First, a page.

Prahran’s new look
You might have noticed that our Prahran campus is looking a lot more colourful these days. Leading Melbourne artists, Reka ONE, Guido van Helten and Sofles, have created large-scale artworks specifically for our Paint the Polytechnic project.
Produced and curated by Juddy Roller (specialists in street art and graffiti management), with support from the City of Stonnington and Chapel Street Precinct, the works continue the legacy of the street art tradition in Melbourne.
“It’s great to see our educational institutes taking such a forward thinking approach to the visual regeneration of their facilities,” says Shaun Hossack curator at Juddy Roller.
“Street art is quickly becoming the fastest growing art movement in Australia and by supporting works of this scale, Melbourne Polytechnic is at the forefront of the movement.”
Street art culture
Street art emerged in the late 1990s, as a cultural practice in many cities around the world. Melbourne in particular has been prominent in producing global street and graffiti artists, who often start out in laneways, alleyways and train lines.
The looming monochromatic nature of Sofles’ stylised image of a young woman dominates the side of the otherwise grey non-descript Building H. The vertical form stretches your gaze upwards in a field of abstraction. The young women looks like she could be an anime character, and Sofles technical skill is evident in the sense of control he has in creating such a dynamic image with thick black Lichtenstein strokes. Beginning as a graffiti artist in Brisbane, he has worked collaboratively with the likes of Anthony Lister, Ben Frost and Revok.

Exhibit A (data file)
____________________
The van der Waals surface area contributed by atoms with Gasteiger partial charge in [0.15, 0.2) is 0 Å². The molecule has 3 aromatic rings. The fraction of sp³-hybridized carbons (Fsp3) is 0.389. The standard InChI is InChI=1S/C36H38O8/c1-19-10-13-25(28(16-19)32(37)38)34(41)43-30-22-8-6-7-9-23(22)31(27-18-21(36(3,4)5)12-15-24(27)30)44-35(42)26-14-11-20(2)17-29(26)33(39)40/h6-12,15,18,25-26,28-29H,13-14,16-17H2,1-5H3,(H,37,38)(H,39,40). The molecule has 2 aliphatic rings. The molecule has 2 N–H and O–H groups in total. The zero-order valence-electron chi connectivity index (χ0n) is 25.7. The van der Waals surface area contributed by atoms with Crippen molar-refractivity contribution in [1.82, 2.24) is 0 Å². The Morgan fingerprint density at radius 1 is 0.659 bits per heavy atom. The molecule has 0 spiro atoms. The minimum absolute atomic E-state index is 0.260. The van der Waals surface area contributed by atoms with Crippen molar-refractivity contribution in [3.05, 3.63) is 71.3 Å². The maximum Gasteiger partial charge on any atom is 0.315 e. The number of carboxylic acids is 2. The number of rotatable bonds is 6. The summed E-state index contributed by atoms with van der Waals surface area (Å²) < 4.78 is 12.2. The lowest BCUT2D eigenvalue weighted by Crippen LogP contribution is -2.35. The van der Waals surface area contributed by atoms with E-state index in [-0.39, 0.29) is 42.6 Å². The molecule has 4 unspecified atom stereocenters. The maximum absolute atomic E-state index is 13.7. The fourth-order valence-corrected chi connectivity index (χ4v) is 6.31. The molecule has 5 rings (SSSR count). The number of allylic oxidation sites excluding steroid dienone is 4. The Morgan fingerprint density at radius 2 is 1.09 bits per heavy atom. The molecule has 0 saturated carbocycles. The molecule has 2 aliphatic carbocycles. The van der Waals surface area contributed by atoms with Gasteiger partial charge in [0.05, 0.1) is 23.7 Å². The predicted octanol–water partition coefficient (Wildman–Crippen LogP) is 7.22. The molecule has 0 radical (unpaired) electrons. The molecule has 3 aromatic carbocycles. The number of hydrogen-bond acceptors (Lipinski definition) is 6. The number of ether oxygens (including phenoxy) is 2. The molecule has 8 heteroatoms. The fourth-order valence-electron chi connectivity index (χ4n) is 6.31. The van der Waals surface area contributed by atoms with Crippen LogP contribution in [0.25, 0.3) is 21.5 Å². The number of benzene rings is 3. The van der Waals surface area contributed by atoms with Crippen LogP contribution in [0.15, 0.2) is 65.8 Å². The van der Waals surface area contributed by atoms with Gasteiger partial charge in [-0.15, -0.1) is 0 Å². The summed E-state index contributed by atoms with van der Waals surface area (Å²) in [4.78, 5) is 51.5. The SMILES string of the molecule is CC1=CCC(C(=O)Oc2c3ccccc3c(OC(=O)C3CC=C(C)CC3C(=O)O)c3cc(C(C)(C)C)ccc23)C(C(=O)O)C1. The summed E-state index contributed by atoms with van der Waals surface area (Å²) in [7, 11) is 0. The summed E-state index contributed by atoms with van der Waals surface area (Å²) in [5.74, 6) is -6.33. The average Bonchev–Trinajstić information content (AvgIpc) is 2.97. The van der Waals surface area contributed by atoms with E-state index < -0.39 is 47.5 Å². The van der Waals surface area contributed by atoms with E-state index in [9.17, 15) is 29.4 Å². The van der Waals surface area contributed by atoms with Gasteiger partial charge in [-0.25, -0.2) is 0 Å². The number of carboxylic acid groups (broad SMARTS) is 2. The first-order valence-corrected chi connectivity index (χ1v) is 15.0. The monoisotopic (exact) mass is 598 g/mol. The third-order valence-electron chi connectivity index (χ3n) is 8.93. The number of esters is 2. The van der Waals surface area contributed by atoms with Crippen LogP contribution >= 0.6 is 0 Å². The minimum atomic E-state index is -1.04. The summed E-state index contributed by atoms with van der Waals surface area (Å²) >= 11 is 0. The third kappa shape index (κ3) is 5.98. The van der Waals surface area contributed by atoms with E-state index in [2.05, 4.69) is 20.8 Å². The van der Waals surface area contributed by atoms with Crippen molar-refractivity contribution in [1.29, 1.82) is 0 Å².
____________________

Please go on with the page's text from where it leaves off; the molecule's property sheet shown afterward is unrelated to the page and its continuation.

Artist Guido van Helten took an entirely different approach. His process began with taking photos and working with the profoundly deaf contemporary dancer Anna Seymour. Over the course of five days, Guido transferred the image to the seven-storey wall creating a photo realist portrait of the dancer. With her hair falling down, but eyes raised to the sky full of possibilities, the humanism of the image interacts with the architecture of the building. Guido’s exceptional work can be seen around the world, in cities such as Florida in the United States, Avdiivka in Ukraine, Helsinki in Finland and beyond. Check out The Age article.
Well known for his iconic clean flat aesthetic, Reka ONE (James Reka) is a self-taught Australian artist based in Berlin. The painting he created for Paint the Polytechnic creates a conversation against the green of the trees with large birds and flowers in a glowing evergreen colour field. His style has been described as surrealist, typified through a bold palette. His work has also captured the attention of the National Gallery of Australia where they acquired his work for their permanent collection.
Be part of Prahran's creative campus
Prahran campus offers a range of exciting creative courses, including Music Production, Music Performance, Photography, Photo Imaging, Interior Decoration, Visual Art, Jewellery, Object Design, Live Production, Theatre Studies, Screen and Media and Architecture. Find the course that’s right for you.
Find out a bit about the history of the Prahran campus. Do you know the two significant Australian artists who studied on this campus in the 1930s?